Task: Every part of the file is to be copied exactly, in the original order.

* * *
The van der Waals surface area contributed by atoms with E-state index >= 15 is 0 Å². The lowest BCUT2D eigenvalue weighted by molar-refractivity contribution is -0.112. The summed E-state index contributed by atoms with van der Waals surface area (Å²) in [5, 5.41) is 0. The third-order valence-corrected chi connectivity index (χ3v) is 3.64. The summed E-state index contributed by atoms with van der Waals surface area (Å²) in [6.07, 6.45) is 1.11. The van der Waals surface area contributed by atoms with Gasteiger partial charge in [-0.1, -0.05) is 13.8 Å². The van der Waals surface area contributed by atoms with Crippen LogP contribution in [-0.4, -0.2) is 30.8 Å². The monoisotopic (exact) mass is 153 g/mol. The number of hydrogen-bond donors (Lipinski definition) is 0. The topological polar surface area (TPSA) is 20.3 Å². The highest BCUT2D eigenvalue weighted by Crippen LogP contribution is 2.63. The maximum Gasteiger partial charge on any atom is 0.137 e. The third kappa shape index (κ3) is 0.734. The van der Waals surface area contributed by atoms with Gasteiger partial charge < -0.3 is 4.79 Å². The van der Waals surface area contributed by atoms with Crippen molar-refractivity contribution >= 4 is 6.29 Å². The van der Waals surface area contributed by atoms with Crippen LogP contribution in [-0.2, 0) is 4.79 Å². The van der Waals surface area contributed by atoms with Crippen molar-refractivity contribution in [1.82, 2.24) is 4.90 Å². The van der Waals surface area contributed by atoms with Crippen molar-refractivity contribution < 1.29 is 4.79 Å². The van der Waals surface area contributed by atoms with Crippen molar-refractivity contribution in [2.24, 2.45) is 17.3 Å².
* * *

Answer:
The van der Waals surface area contributed by atoms with E-state index >= 15 is 0 Å². The lowest BCUT2D eigenvalue weighted by molar-refractivity contribution is -0.112. The summed E-state index contributed by atoms with van der Waals surface area (Å²) in [5, 5.41) is 0. The third-order valence-corrected chi connectivity index (χ3v) is 3.64. The summed E-state index contributed by atoms with van der Waals surface area (Å²) in [6.07, 6.45) is 1.11. The van der Waals surface area contributed by atoms with Gasteiger partial charge in [-0.1, -0.05) is 13.8 Å². The van der Waals surface area contributed by atoms with Crippen LogP contribution in [-0.4, -0.2) is 30.8 Å². The monoisotopic (exact) mass is 153 g/mol. The number of hydrogen-bond donors (Lipinski definition) is 0. The topological polar surface area (TPSA) is 20.3 Å². The highest BCUT2D eigenvalue weighted by Crippen LogP contribution is 2.63. The maximum Gasteiger partial charge on any atom is 0.137 e. The third kappa shape index (κ3) is 0.734. The van der Waals surface area contributed by atoms with Gasteiger partial charge < -0.3 is 4.79 Å². The van der Waals surface area contributed by atoms with Crippen molar-refractivity contribution >= 4 is 6.29 Å². The van der Waals surface area contributed by atoms with Crippen LogP contribution in [-0.2, 0) is 4.79 Å². The van der Waals surface area contributed by atoms with Crippen molar-refractivity contribution in [1.82, 2.24) is 4.90 Å². The van der Waals surface area contributed by atoms with Crippen molar-refractivity contribution < 1.29 is 4.79 Å². The van der Waals surface area contributed by atoms with Crippen molar-refractivity contribution in [2.24, 2.45) is 17.3 Å².